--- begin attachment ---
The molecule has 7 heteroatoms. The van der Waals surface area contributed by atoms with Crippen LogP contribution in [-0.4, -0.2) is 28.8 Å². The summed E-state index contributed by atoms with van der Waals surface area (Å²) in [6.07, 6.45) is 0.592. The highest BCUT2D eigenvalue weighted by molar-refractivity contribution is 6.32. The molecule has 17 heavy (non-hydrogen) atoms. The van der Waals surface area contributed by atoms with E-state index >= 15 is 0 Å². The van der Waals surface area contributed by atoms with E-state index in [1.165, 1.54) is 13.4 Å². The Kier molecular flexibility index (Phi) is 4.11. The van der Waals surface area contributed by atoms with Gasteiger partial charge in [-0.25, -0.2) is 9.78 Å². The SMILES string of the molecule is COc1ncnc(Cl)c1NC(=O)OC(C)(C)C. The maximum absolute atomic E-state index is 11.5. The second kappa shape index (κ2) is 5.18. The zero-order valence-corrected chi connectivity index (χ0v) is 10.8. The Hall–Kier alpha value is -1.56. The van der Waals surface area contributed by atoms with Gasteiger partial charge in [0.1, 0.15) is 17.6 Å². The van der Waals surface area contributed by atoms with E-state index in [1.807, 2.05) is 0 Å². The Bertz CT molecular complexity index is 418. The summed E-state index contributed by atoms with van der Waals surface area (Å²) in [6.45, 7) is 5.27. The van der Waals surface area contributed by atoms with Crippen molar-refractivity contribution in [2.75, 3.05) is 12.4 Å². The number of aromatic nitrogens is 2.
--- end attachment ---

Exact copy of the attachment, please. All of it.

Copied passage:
The molecule has 7 heteroatoms. The van der Waals surface area contributed by atoms with Crippen LogP contribution in [-0.4, -0.2) is 28.8 Å². The summed E-state index contributed by atoms with van der Waals surface area (Å²) in [6.07, 6.45) is 0.592. The highest BCUT2D eigenvalue weighted by molar-refractivity contribution is 6.32. The molecule has 17 heavy (non-hydrogen) atoms. The van der Waals surface area contributed by atoms with E-state index >= 15 is 0 Å². The van der Waals surface area contributed by atoms with E-state index in [1.165, 1.54) is 13.4 Å². The Kier molecular flexibility index (Phi) is 4.11. The van der Waals surface area contributed by atoms with Gasteiger partial charge in [-0.25, -0.2) is 9.78 Å². The SMILES string of the molecule is COc1ncnc(Cl)c1NC(=O)OC(C)(C)C. The maximum absolute atomic E-state index is 11.5. The second kappa shape index (κ2) is 5.18. The zero-order valence-corrected chi connectivity index (χ0v) is 10.8. The Hall–Kier alpha value is -1.56. The van der Waals surface area contributed by atoms with Gasteiger partial charge in [0.1, 0.15) is 17.6 Å². The van der Waals surface area contributed by atoms with E-state index in [1.807, 2.05) is 0 Å². The Bertz CT molecular complexity index is 418. The summed E-state index contributed by atoms with van der Waals surface area (Å²) in [6.45, 7) is 5.27. The van der Waals surface area contributed by atoms with Crippen molar-refractivity contribution in [2.75, 3.05) is 12.4 Å². The number of aromatic nitrogens is 2.